Toussaint has some of the most exciting stuff in the system. His problem has simply been consistently pounding the strike zone, and that still follows him. That said, he’s been at his best since reaching Mississippi last year, and is probably Gwinnett-bound soon.
Fried has already pitched in the bigs, and will continue to be a work in progress, perhaps most suited in the bullpen. Still, Fried’s best days are so exciting and dominant that it’s fair to hold faith that he one day sticks as a starter. Weigel was the breakout star in the Braves system in 2016, earning pitcher of the year honors. He was likely MLB-bound in 2017 until the dreaded Tommy John caught up with him.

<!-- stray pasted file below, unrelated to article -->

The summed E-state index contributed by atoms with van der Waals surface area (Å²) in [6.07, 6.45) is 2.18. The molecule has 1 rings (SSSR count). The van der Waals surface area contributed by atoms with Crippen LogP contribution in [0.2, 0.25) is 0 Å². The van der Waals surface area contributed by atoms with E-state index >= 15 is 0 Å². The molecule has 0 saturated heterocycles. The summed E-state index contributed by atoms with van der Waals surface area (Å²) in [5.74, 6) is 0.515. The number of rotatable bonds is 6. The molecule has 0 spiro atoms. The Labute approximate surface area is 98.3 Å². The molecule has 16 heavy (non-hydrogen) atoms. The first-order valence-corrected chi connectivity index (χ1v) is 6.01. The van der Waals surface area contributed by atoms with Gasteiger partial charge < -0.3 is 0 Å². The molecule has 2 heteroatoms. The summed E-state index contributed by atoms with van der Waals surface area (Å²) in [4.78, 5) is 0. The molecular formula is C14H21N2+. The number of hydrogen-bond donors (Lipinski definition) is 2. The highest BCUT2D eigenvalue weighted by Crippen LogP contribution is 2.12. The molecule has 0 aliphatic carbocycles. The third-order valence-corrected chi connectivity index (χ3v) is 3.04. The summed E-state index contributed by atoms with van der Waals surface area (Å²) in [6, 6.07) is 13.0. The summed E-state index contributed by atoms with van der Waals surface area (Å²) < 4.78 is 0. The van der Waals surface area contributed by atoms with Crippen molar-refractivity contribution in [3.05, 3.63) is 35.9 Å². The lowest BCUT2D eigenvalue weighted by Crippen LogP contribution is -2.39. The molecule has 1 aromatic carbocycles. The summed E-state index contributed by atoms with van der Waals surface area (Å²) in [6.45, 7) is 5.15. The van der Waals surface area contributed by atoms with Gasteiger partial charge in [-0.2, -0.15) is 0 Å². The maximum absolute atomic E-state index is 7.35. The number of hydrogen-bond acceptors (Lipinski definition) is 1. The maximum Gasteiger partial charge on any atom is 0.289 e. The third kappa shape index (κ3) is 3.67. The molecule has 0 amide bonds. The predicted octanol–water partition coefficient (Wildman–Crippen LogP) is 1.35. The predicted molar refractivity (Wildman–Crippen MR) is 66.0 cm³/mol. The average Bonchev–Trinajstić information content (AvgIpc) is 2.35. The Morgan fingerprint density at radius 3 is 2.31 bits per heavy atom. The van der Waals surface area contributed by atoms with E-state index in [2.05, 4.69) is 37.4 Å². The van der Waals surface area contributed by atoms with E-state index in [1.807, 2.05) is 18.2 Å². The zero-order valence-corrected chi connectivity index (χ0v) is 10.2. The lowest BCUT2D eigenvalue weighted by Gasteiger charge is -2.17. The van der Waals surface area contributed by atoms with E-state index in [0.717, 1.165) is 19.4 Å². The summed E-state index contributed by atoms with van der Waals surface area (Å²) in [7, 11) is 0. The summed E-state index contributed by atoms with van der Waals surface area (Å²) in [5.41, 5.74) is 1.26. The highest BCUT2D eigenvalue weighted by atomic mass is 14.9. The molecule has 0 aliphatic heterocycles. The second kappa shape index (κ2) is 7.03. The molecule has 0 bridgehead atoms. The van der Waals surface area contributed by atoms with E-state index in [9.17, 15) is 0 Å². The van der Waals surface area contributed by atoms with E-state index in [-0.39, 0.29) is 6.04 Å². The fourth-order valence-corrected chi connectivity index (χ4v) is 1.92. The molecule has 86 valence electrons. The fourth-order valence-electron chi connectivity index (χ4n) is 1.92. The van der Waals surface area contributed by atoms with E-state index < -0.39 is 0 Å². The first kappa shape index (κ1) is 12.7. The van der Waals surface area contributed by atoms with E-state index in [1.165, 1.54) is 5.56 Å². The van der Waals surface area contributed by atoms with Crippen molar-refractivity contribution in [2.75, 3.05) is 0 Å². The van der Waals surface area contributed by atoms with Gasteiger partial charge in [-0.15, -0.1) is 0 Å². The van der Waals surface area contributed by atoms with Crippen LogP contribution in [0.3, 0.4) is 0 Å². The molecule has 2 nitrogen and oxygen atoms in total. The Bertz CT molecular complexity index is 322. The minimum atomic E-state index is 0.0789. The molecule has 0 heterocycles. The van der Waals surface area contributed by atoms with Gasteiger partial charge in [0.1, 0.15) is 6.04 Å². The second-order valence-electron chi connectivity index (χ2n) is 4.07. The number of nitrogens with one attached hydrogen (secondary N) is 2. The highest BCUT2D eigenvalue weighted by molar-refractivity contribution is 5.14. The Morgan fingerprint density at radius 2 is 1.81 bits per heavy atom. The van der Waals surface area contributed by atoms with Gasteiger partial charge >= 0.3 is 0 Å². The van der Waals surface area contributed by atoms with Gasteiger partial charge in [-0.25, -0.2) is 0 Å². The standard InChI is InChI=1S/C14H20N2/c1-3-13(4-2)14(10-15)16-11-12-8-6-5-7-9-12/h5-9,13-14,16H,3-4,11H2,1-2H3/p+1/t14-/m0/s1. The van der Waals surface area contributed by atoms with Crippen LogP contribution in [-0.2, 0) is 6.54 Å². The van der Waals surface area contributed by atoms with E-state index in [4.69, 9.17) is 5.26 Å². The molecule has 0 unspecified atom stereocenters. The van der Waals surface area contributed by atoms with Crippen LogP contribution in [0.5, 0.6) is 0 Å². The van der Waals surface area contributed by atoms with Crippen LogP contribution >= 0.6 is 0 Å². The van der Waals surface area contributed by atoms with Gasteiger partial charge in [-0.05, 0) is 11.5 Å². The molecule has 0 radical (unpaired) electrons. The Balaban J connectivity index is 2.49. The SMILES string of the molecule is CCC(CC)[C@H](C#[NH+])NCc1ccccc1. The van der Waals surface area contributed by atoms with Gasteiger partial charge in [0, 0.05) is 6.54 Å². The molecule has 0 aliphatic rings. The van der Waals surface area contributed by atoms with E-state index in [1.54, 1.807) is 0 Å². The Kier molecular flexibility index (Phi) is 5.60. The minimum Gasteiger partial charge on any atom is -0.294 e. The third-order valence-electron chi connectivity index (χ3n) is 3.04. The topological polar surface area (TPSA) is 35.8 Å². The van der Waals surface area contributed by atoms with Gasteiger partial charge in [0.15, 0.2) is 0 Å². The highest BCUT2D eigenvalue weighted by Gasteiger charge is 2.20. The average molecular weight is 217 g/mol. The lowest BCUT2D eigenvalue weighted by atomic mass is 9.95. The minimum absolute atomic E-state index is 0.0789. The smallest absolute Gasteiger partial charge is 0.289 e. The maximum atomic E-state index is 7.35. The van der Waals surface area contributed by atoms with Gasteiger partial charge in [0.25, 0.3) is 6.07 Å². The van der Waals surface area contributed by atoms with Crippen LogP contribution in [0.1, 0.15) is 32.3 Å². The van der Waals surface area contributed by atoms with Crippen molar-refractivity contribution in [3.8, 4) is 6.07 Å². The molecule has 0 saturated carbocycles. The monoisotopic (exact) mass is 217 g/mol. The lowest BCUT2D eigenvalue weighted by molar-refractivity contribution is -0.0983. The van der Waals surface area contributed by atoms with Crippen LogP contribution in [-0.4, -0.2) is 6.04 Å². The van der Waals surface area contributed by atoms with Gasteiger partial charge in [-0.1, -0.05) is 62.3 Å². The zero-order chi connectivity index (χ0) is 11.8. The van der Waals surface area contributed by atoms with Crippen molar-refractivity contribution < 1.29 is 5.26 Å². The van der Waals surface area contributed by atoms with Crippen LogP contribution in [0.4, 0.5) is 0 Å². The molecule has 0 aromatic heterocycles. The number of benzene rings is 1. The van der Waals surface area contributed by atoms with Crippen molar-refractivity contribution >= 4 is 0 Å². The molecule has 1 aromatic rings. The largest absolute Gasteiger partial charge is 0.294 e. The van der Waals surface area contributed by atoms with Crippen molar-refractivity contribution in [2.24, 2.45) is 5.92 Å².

Notable bullpen arms:
Watts was deadly in Rome after being drafted out of DII Tusculum in the 17th round of that 2016 MLB Draft. He went 3-1 with eight saves and a microscopic 0.92 ERA. He still shows promise bouncing up and down between Florida and Mississippi. Minter didn’t last very long in Rome after the Braves snagged him at the end of the second round of the 2015 MLB Draft, but he left his mark. He didn’t allow an earned run and recorded two saves before starting his quick rise to Cobb Parkway, where he now is becoming one of the better set-up men in the NL.